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DC, the CoreLocal Politics - DC-Maryland-Virginia

Spoke out of Turn, Kicked out of Race

Posted May 22, 2024 at 5:00 PM EDT
This election cycle, why is Maryland, a traditionally deep blue state, becoming a focus for the media? Despite pouring over $60 million of his personal fortune into his Senate campaign, David Trone lost. What did he do wrong? To win the general election in November, which voter groups do you need to ensure you don't offend?

Maryland is one of the states closest to DC, yet its elections seldom earn the spotlight. Maryland is a state dominated by Democrats, and most of its election results are quite predictable. But this year is different. Maryland’s primary election last week captured national media attention.

Larry Hogan, the popular former governor and a moderate Republican, has returned to the political arena, vying for the Senate. If elected, Hogan would be a Republican Senator in this blue state. The outcome could also help flip the Senate from blue to red.

Maryland’s primary election is based on party affiliations. Hogan easily won the Republican nomination. However, the Senate Democratic race, which determined who would face Hogan, attracted even more attention.

Leading various polls ahead of the election was David Trone, the incumbent House Representative for Maryland’s 6th Congressional District. Rep. Trone, a Democrat, co-owns the largest wine retailer in the country and has been serving in the House since 2018. Over a year ago, Trone announced his Senate candidacy to succeed Ben Cardin, who will retire after the current session.

Trone invested heavily in the election, literally pouring money into the race. Even though it was just a primary election within the Democratic Party, Trone spent around $61 million of his personal fortune on his campaign, garnering a little over 260,000 votes. This amounts to approximately $240 per vote.

Nevertheless, he lost the race by almost a dozen percent margin to Angela Alsobrooks, the Prince’s George’s County Executive and a Black female politician.

Trone is pretty popular among Asian American community in Maryland. He frequently attends events held by various AAPI organizations. Quite a few AAPI voters strongly support him per our reporting and they were confused about his loss.

In short, he spoke out of turn, offending two crucial groups of voters.

In March, during a congressional budget hearing, Trone used a racial slur to criticize a Black Republican, suggesting she lacked business operating experience and didn't understand the genuine impact of tax rates. Here's the quote:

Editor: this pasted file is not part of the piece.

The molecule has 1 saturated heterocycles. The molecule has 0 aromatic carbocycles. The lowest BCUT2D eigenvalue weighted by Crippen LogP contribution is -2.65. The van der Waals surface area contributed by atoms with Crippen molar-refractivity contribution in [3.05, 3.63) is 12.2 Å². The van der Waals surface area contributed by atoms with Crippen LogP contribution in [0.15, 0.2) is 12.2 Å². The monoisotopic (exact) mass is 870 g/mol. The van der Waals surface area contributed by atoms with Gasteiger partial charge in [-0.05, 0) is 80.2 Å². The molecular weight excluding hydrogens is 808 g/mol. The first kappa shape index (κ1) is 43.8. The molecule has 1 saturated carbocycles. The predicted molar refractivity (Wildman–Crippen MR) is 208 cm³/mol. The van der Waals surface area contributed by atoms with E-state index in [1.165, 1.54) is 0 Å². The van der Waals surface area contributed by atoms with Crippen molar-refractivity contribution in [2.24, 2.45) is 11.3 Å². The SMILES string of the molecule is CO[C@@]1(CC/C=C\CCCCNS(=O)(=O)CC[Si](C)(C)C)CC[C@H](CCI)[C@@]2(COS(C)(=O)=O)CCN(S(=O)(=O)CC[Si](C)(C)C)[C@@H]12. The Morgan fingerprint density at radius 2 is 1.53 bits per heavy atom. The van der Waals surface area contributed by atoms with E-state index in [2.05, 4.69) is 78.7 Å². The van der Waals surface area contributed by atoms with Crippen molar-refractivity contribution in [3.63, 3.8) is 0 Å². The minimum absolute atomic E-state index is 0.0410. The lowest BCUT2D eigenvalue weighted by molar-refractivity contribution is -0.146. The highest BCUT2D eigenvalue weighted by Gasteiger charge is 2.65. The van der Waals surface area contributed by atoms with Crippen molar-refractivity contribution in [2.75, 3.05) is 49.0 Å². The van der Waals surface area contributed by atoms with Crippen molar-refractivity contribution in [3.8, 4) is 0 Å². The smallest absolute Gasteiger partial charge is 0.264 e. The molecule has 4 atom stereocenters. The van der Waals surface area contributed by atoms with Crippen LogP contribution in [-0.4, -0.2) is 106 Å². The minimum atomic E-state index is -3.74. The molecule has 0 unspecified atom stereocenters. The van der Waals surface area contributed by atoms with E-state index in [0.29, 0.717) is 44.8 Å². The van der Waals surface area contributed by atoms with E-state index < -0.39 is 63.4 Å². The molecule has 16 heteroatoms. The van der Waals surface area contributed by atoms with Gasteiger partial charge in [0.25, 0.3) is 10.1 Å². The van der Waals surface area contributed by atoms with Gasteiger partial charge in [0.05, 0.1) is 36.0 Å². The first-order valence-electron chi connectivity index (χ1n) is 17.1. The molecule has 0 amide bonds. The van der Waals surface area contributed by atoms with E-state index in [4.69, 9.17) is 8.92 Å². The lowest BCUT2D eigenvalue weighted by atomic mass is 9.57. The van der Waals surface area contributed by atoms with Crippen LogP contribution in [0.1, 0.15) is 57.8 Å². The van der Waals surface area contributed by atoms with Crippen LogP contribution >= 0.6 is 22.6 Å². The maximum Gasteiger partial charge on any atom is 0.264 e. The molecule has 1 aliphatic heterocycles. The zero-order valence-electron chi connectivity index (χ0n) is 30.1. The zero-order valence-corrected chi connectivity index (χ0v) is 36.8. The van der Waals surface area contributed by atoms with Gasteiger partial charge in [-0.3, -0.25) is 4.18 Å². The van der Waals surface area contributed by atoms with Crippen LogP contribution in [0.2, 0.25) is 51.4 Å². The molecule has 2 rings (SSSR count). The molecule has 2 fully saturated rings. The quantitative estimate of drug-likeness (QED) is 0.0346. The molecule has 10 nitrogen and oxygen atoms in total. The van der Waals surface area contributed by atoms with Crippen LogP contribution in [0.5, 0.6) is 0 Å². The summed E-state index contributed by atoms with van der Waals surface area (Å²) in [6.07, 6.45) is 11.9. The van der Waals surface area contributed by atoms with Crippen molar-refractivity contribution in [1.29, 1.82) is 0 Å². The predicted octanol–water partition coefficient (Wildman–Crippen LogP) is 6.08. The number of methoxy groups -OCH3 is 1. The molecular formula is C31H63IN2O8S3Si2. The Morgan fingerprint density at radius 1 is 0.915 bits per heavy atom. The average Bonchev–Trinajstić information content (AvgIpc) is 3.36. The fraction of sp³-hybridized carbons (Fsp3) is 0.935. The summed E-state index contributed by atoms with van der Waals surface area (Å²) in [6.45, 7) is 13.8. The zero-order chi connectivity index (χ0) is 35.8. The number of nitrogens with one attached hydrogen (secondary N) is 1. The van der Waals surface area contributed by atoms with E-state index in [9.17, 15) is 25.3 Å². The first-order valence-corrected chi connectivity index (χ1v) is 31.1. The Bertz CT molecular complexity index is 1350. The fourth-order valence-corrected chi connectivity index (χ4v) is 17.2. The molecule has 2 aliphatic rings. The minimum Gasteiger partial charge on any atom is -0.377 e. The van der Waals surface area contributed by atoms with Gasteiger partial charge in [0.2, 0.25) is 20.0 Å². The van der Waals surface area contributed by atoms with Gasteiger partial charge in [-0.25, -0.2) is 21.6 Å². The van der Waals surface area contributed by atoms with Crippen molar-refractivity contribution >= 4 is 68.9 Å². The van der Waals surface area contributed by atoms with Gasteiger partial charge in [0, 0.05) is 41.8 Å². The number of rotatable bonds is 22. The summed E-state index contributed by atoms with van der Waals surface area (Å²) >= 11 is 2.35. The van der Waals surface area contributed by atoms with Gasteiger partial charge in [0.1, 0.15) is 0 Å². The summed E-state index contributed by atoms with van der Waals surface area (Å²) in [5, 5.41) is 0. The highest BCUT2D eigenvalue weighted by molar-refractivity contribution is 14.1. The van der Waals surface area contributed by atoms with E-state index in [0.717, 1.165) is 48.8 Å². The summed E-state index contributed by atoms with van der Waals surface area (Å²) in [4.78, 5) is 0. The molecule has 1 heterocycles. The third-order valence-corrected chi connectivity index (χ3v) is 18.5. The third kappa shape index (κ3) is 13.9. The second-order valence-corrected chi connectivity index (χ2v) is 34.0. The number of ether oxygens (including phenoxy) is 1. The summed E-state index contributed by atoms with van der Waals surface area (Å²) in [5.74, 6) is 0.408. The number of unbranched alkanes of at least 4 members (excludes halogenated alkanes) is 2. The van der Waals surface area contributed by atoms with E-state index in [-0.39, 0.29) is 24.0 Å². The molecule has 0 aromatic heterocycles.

“So this Republican jigaboo that it’s the tax rate that’s stopping business investment, it’s just completely faulty by people who have never run a business…They’ve never been there. They don’t have a clue what they’re talking about.”

The word starting with J is one of the derogatory terms used to caricature Black people. Trone later apologized, claiming he used it accidentally in the heat of the moment. He said he meant to say "bugaboo" but misspoke and used an offensive term instead. However, "bugaboo" isn't appropriate either and doesn't fit the context. Trone's explanation only made things worse.

It deeply hurt Black voters emotionally. Black voters make up about 33% of all eligible voters in Maryland, a significant share nationwide. Losing their support would be a major setback for Trone.

As the primary election approached, an issue arose in one of Trone’s political ads. In the ad, a local lawmaker who endorsed Trone argued that the “U.S. Senate is not a place for training wheels,” implying that Trone's leading opponent, Alsobrooks, lacked experience in Congress. This comment sparked a letter from over 650 Black women, criticizing it as not only racist but also echoing tones of misogyny.

Even though Trone’s campaign team removed the phrase “training wheels” from the ad, he lost favor with some female voters.

People of color, minority ethnicities, and women are crucial groups that candidates from both parties invest heavily in to galvanize votes. While attending our community events is necessary for engagement, what is more important for us is the respect we deserve.

We believe that only with genuine respect can a political candidate truly consider our concerns and care about our real interests. This is more important than their shallow interactions. Otherwise, even big money can't buy our love.

The outcome of Maryland’s primary election underscored an important lesson from Black voters: the pivotal power of votes from people of color, which can serve as a game-changer in certain situations. Therefore, we once again urge the AAPI community to value each vote and make informed decisions when electing our representatives rather than settling for representation without clear intent.

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